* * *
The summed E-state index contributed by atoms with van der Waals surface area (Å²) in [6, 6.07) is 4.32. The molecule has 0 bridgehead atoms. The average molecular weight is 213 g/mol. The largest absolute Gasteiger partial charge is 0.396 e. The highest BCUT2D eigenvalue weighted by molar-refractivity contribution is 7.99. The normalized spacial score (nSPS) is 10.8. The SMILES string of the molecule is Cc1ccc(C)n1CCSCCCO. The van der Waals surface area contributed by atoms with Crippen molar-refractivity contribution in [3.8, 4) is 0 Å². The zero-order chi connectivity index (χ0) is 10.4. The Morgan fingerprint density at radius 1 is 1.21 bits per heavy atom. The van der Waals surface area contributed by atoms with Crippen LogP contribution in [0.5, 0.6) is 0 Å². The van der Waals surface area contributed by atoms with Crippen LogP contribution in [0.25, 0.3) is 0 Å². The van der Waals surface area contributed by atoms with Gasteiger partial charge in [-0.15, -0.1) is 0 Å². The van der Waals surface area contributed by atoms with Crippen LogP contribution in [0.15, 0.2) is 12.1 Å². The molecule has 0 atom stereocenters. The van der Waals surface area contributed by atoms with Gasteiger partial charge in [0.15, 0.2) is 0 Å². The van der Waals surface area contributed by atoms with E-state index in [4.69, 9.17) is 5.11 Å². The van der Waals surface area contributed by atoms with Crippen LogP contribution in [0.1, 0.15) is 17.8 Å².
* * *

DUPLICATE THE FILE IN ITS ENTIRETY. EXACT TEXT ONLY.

The summed E-state index contributed by atoms with van der Waals surface area (Å²) in [6, 6.07) is 4.32. The molecule has 0 bridgehead atoms. The average molecular weight is 213 g/mol. The largest absolute Gasteiger partial charge is 0.396 e. The highest BCUT2D eigenvalue weighted by molar-refractivity contribution is 7.99. The normalized spacial score (nSPS) is 10.8. The SMILES string of the molecule is Cc1ccc(C)n1CCSCCCO. The van der Waals surface area contributed by atoms with Crippen molar-refractivity contribution in [3.8, 4) is 0 Å². The zero-order chi connectivity index (χ0) is 10.4. The Morgan fingerprint density at radius 1 is 1.21 bits per heavy atom. The van der Waals surface area contributed by atoms with Crippen LogP contribution in [0.5, 0.6) is 0 Å². The van der Waals surface area contributed by atoms with Crippen LogP contribution in [0.25, 0.3) is 0 Å². The van der Waals surface area contributed by atoms with Gasteiger partial charge in [-0.15, -0.1) is 0 Å². The van der Waals surface area contributed by atoms with Crippen LogP contribution in [0.15, 0.2) is 12.1 Å². The molecule has 0 atom stereocenters. The van der Waals surface area contributed by atoms with Gasteiger partial charge in [0.15, 0.2) is 0 Å². The van der Waals surface area contributed by atoms with E-state index in [4.69, 9.17) is 5.11 Å². The van der Waals surface area contributed by atoms with Crippen LogP contribution in [0.1, 0.15) is 17.8 Å².